I'd cynically add for the OP that the proliferation of languages is also due in part to companies attempting to establish market share and developer-types seeking to perpetuate their kind by developing yet another language or API. The many modern languages in some cases are easy to componentize, and APIs exist today (opengl, directx) that didn't exist 20 years ago. Manageability of humongous amounts of code(100's of thousands of lines) is better. But for many applications, programming languages and platforms haven't made the task at hand one iota easier... and in fact have often made life much harder.
Good example would be a web-based data entry form (who cares what it's written in) often being far less efficient than your standard 5250 green screen terminal data entry program when it comes to the program's intended purpose: allowing data entry personnel to enter information into the system as quickly as possible.
Or maybe it's how so many modern IDEs take 5, 10, 20, 30, 45 seconds to start up on my Raptor-fueled Core 2 when good ol' text mode Microsoft Professional Basic or Professional C editors started up in a second on machines with maybe 1% the compute power of modern systems and still featured full syntax highlighting, code lookups, rich help systems, etc.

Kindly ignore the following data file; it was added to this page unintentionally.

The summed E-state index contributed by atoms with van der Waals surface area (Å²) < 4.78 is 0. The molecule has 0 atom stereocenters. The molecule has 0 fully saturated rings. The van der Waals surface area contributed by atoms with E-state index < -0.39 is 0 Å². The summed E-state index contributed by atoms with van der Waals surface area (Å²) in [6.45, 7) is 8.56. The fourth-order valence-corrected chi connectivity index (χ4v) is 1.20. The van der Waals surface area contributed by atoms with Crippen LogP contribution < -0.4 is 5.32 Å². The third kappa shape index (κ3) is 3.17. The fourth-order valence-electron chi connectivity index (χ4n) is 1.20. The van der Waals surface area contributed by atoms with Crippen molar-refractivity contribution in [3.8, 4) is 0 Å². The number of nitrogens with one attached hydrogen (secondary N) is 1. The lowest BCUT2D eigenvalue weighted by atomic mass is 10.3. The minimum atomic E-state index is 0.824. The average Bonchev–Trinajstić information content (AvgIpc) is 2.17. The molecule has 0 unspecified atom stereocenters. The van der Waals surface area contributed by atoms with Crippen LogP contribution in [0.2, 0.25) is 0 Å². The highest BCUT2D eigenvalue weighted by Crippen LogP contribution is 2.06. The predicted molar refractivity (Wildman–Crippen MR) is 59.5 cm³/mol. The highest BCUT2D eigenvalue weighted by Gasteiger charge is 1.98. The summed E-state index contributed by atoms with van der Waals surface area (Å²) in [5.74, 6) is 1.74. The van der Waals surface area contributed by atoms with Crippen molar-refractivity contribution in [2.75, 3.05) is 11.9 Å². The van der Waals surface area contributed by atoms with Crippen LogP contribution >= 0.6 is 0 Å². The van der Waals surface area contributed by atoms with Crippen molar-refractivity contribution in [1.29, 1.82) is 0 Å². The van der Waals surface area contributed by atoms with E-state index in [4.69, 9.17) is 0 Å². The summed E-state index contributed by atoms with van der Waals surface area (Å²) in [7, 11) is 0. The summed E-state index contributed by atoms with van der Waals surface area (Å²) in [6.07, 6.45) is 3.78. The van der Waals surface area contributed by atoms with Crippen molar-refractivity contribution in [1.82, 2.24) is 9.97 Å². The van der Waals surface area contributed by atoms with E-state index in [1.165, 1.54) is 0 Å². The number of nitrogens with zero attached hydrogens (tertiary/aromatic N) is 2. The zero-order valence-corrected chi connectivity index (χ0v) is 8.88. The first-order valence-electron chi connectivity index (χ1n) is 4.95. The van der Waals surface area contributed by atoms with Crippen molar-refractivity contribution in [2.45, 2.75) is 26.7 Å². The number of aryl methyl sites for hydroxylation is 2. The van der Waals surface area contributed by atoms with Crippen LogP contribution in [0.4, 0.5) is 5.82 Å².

Or maybe it's the fact that abstraction has led to programming languages that let you get a task done in any of a dozen ways, leading to widespread confusion about exactly how a new programmer is supposed to go about getting a job done.
And every couple of years, there's another group with another paradigm (XP, agile, pair programming, OOP, KISS, write-once-run-anywhere, waterfall, blah blah blah) advocating a reinvention of how people do their job in the name of some allegedly tweaked process.
This has been going on since the early 80s (maybe longer, I'm not THAT old!) and shows no sign of abating. Having watched the flow of things sometimes has me reflecting on how programming regularly changes, but doesn't always become better.